Monday, January 30, 2006

Bin Laden Recommends

In his latest recorded address to the infidel, Osama Bin Laden told Americans about a book they should read. Result? Rogue State by William Blum got to #32 in Amazon’s ‘Top Sellers’ list and, as expected, whackos from both ends of the much-vaunted “political spectrum” came out to leave their reviews. For example the one by Alan Rockman:

So Neo-Fats, do go out in droves and buy it. After all, you do hate America so - even those of you who live here and have the freedoms you'd never have under Binnie.

William Blum is a coward who has written a work of sheer propaganda, endorsed by who else? The Holocaust denier and self-loather Noam Chomsky

This reviewer’s problem is that he believes people who live in America should also love it. This sort of mindset (“Ask not what your country can do for you…” etc.) is precisely what allows fascist-lite governments like the Bush Administration to flourish: the good of the country above the good of the people (translation: the good of the thousand or so people in government above the good of those tens of millions of people who elected the government). Imagine buying a bullet-proof vest only to be told that you shouldn’t wear it or it might get damaged.

As for the second part, a little research seems to erase the assertion that the book is “propaganda”. Instead, it appears to be exhaustively referenced, attributed and footnoted, and those with a little self-acquired history will be familiar with many of the reported scenarios. I haven’t read it, of course, so am only going on the measured perspectives of others.

Finally, the argument that Chomsky is a “Holocaust denier” was long ago refuted. The so-called “Faurisson affair” came about when Chomsky was approached by Serge Thion, an alleged “French scholar”, to sign a petition defending Faurisson’s right to freedom of speech/freedom of expression. Chomsky then penned an essay, which he says was “banal”, called ‘Some Elementary Comments on the Rights of Freedom of Expression’, gave it to Thion, and told him he could do whatever he wanted with it. Thion used it as an introduction – in fact, he called it a “warning” – to French academic Robert Faurisson’s book Memoire En Defense. Academic circles being what they are (ie. cesspools of hysteria), the whole thing blew up from there, and Chomsky’s defense of freedom of speech became “Holocaust denial”.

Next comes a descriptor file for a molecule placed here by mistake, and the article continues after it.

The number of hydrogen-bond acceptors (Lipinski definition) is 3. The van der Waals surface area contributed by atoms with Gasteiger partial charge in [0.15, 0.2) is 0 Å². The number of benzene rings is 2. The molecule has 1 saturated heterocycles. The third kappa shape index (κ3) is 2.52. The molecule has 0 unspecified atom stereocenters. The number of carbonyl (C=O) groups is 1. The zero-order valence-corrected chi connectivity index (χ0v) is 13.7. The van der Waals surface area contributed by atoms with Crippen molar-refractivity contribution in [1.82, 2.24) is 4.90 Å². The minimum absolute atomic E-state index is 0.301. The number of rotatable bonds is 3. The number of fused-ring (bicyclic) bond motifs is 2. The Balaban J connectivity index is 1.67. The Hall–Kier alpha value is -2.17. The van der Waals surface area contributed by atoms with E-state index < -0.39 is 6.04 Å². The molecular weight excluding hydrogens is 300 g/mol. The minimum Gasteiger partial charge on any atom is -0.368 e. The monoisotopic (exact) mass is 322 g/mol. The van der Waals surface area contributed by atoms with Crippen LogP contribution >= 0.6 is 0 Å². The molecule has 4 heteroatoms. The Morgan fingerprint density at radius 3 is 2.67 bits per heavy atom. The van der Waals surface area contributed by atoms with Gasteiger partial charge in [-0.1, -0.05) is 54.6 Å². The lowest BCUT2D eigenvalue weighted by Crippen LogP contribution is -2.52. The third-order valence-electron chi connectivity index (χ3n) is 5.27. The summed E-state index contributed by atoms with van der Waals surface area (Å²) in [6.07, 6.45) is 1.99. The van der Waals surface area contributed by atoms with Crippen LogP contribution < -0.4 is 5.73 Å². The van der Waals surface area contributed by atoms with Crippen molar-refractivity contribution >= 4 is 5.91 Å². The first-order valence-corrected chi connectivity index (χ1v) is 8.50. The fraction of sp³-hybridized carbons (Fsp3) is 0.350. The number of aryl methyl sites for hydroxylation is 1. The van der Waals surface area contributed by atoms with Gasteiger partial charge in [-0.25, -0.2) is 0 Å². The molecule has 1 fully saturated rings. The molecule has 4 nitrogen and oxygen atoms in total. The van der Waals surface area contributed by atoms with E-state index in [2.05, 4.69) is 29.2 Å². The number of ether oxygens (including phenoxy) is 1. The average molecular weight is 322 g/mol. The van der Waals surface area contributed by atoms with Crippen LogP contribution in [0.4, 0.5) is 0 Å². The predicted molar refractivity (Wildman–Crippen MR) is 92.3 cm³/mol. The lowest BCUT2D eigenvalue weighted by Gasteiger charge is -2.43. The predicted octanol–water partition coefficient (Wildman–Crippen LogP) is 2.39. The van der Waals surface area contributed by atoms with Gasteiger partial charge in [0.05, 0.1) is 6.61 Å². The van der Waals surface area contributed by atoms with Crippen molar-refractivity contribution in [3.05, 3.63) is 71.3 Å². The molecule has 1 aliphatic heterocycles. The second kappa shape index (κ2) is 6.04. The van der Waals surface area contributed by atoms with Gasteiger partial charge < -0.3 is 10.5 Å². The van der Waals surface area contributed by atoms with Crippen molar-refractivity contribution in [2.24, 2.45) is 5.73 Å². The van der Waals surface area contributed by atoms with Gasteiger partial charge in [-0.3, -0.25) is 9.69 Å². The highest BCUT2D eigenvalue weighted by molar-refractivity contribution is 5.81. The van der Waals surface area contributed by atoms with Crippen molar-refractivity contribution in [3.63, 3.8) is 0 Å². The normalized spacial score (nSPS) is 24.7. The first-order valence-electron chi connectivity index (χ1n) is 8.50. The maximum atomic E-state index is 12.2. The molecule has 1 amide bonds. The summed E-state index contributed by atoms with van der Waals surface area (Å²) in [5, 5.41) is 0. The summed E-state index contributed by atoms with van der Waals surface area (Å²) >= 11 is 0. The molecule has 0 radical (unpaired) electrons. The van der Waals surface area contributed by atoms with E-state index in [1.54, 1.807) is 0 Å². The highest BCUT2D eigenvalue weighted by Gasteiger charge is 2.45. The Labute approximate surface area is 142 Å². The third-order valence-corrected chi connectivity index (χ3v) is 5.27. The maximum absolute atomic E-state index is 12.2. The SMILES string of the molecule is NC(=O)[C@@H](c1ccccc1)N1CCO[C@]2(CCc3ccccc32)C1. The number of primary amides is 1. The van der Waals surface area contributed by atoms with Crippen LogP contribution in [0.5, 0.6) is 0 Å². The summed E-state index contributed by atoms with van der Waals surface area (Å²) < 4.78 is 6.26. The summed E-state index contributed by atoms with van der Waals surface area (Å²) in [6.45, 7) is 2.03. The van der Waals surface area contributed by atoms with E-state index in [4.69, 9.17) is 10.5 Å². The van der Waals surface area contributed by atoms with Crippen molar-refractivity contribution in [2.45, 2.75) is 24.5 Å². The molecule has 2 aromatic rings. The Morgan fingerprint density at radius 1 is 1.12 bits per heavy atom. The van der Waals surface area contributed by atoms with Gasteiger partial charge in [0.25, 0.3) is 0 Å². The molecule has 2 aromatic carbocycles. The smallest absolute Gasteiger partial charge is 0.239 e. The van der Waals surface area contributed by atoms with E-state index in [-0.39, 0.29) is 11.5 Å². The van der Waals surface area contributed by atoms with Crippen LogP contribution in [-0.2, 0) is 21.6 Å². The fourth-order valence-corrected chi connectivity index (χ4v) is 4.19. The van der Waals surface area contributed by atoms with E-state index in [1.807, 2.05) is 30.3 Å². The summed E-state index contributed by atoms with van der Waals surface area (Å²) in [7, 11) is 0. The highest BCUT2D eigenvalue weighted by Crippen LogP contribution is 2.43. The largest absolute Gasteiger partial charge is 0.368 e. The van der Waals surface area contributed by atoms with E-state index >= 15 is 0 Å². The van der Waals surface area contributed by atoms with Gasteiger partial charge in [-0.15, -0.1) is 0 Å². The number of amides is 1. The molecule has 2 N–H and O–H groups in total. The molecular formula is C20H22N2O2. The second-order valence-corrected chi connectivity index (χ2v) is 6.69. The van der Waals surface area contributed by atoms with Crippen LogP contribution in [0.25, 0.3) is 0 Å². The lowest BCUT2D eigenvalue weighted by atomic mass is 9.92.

As for Rogue State itself? As I say, I’ve not read it, but frankly I’m sufficiently intrigued to want to go out and pick it up later today. I have no real problem with America – all my favourite TV shows are from there, after all – but what I do have a problem with are rabid hegemonies, which is what America has become. And if Bin Laden’s hatred of the west in general and America in particular has been formed in part by the work of one American researcher, is it not then prudent for all right-minded democratic individuals to a least examine the source material and evolve hypothesis of their own?

Story from here.

Crossposted here.


At 9:06 AM, Blogger Tim said...

Interesting. Clearly, Osama bin Laden and Oprah Winfrey are the two most powerful influences on today's book market.

As for the whole "propaganda" thing, it strikes me that one of the big problems with political discourse at the moment is that any point of view that deviates from one's own can be dismissed with the p-word. It's the intellectual/cultural corollary to the "with us or against us" rhetoric of the present conflict. (Although of course it is not limited to the supporters of that conflict.)

At 9:09 AM, Blogger Tim said...

Amazon should introduce a new cross-marketing feature:

"Customers who shopped for this terrorist-recommended product also purchased..."

At 10:39 AM, Blogger JPW said...

"Clearly, Osama bin Laden and Oprah Winfrey are the two most powerful influences on today's book market."

Absolutely true, and isn't that just the sorriest state of affairs you can possibly imagine? The only thing worse would be if Germaine Greer were to shit out another volume - then we'd know that all is truly lost.

I'm of two minds about "propaganda". On the one hand, I find it despicable, worthy of nothing but derision. On the other hand, I know that it is inevitable, and as it is physically impossible for me to study every point of view on every subject, I know that, from time to time, I am being exposed to it, and am whatsmore accepting it.

The trick is, I'm not too perturbed about this, because if what I'm reading doesn't either make me angry or get me seriously thinking and questioning things, preferably both, then it isn't doing its job. I'd rather propaganda that keeps my blood hot than propaganda that renders me complacent and assured. I much prefer being pissed-off than being slack-jawed or, worse, neutrally ignorant.


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